Neutrogena hand cream is magical! Use just a tiny bit as you sleep and once during the day. You'll never have those painful skin cracks again.

I have no new lotion suggestions, but DEFINITELY recommend a good humidifier (read some Amazon reviews) running on high all the time; more than one may be necessary depending on your house/apartment size.

I can vouch for the Bag Balm treatment. Use it sparingly on the affected areas; go more heavily at night. It's udderly amazing (har-har-har).

Cutemol. It is pricey, and you have to ask for it at the pharmacy (CVS or the like, Target doesn't have it). It's like sticking your hands in frosting, or cream cheese, it's so thick and full of moisture.

I use it every night, and it saves my hands. Which are in water 95% of the time working at the bakery, and a horrid, dry, cracked mess without it. It's one of my best-kept secrets (that and ponaris). I've used lots of lotions (including TBS's hemp one) and this is the only one that is serious. Seriously.

Herbal salves are moisturizing and have healing properties as well. There's a salve-making workshop at the Furnace on Grand Street this Sunday!

http://www.facebook.com/group.php?v=wall&gid=141003137664

For hands, definitely the Neutrogena Hand Cream. Overcomes the worst cracking, and is lanolin-free.

But also, the humidifier will make a huge difference. We made do with small units for years, then when we got a new furnace with a modern humidifier, our dry skin problems nearly disappeared.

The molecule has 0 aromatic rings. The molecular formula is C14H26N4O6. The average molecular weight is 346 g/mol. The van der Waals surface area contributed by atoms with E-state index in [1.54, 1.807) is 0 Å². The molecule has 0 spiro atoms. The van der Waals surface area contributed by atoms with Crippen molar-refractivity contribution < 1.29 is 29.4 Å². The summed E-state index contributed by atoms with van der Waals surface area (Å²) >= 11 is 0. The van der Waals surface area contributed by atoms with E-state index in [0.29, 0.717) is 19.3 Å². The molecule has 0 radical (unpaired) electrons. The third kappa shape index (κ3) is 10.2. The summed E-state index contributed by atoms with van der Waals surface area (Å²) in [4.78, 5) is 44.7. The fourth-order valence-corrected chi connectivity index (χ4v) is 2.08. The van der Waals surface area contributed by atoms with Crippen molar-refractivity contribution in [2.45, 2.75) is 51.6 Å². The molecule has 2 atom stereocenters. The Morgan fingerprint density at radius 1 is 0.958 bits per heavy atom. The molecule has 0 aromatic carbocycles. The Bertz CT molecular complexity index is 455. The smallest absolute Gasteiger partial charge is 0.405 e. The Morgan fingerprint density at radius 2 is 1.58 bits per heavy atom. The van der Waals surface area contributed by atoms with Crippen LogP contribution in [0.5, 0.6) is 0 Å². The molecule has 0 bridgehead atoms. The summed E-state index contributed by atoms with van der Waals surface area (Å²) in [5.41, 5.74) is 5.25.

"You know, I've tried all sorts of moisturizers. ... and ideally, we should all wear gloves when going to bed, but I found out that that creates a kind of an interference with my... social agenda, you know what I mean"

I get super dry skin during the winter. Beeswax products seem to work a LOT better for me than petroleum/mineral oil based products. I really like the Burt's products like the Hand Salve and Cuticle Cream, and have even used the lip balm on my ultra-dry elbows in a pinch.

Also, like lots of other commenters, I use a humidifier. One of the heavy-duty ones from Home Depot. I don't think I could survive the winter without it.

I found that bag balm does work. It's greasy so it is kind of a night time therapy. There is Udder cream (cow motif type of jar) which is good for day time use since it is not greasy. Washing hands in tepid water also helps. A doctor advised me to wash my hands, don't dry thoroughly, apply a good hand cream while still damp. The hand cream and rubbing helps force the H2O into your hands. Does work. Wearing gloves outside does help as well for skin that is sensitive.

Michelle mentioned L'occitane shea butter hand cream. I started using it this year, and will never buy another hand cream for daily use from now on. The stuff is amazing, and my hands feel soft all day, even after washing them after the bathroom, etc.

At night, when my hands are extremely dry, I like Burt's Bees Almond Milk hand cream, and I use the moisture gloves from the Body Shop. (as a side note for those who don't know what they are - the gloves themselves aren't moist, then just hold in the moisture from the cream while allowing your hands to breathe)